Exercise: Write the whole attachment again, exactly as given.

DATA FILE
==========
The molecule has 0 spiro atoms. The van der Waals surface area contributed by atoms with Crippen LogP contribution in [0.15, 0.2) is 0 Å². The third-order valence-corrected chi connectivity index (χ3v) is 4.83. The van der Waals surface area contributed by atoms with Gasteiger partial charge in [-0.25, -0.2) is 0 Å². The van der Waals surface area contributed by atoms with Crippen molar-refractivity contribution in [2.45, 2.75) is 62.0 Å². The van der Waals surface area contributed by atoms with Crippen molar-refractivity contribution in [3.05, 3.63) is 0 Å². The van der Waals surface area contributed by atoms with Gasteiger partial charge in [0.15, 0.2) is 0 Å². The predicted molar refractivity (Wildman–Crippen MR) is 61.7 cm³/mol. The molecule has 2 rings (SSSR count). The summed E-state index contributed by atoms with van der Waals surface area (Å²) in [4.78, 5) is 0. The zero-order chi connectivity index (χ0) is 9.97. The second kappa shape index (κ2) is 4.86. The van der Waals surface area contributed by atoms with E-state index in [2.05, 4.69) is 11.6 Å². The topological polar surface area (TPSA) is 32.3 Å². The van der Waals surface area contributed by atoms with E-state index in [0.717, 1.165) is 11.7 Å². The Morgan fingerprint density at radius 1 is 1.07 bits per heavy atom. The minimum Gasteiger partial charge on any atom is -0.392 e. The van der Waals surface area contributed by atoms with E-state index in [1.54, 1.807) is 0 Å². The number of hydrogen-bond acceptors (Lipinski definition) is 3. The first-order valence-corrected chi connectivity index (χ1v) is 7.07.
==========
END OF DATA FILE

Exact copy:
The molecule has 0 spiro atoms. The van der Waals surface area contributed by atoms with Crippen LogP contribution in [0.15, 0.2) is 0 Å². The third-order valence-corrected chi connectivity index (χ3v) is 4.83. The van der Waals surface area contributed by atoms with Gasteiger partial charge in [-0.25, -0.2) is 0 Å². The van der Waals surface area contributed by atoms with Crippen molar-refractivity contribution in [2.45, 2.75) is 62.0 Å². The van der Waals surface area contributed by atoms with Crippen molar-refractivity contribution in [3.05, 3.63) is 0 Å². The van der Waals surface area contributed by atoms with Gasteiger partial charge in [0.15, 0.2) is 0 Å². The predicted molar refractivity (Wildman–Crippen MR) is 61.7 cm³/mol. The molecule has 2 rings (SSSR count). The summed E-state index contributed by atoms with van der Waals surface area (Å²) in [4.78, 5) is 0. The zero-order chi connectivity index (χ0) is 9.97. The second kappa shape index (κ2) is 4.86. The van der Waals surface area contributed by atoms with E-state index in [2.05, 4.69) is 11.6 Å². The topological polar surface area (TPSA) is 32.3 Å². The van der Waals surface area contributed by atoms with E-state index in [0.717, 1.165) is 11.7 Å². The Morgan fingerprint density at radius 1 is 1.07 bits per heavy atom. The minimum Gasteiger partial charge on any atom is -0.392 e. The van der Waals surface area contributed by atoms with E-state index in [1.54, 1.807) is 0 Å². The number of hydrogen-bond acceptors (Lipinski definition) is 3. The first-order valence-corrected chi connectivity index (χ1v) is 7.07.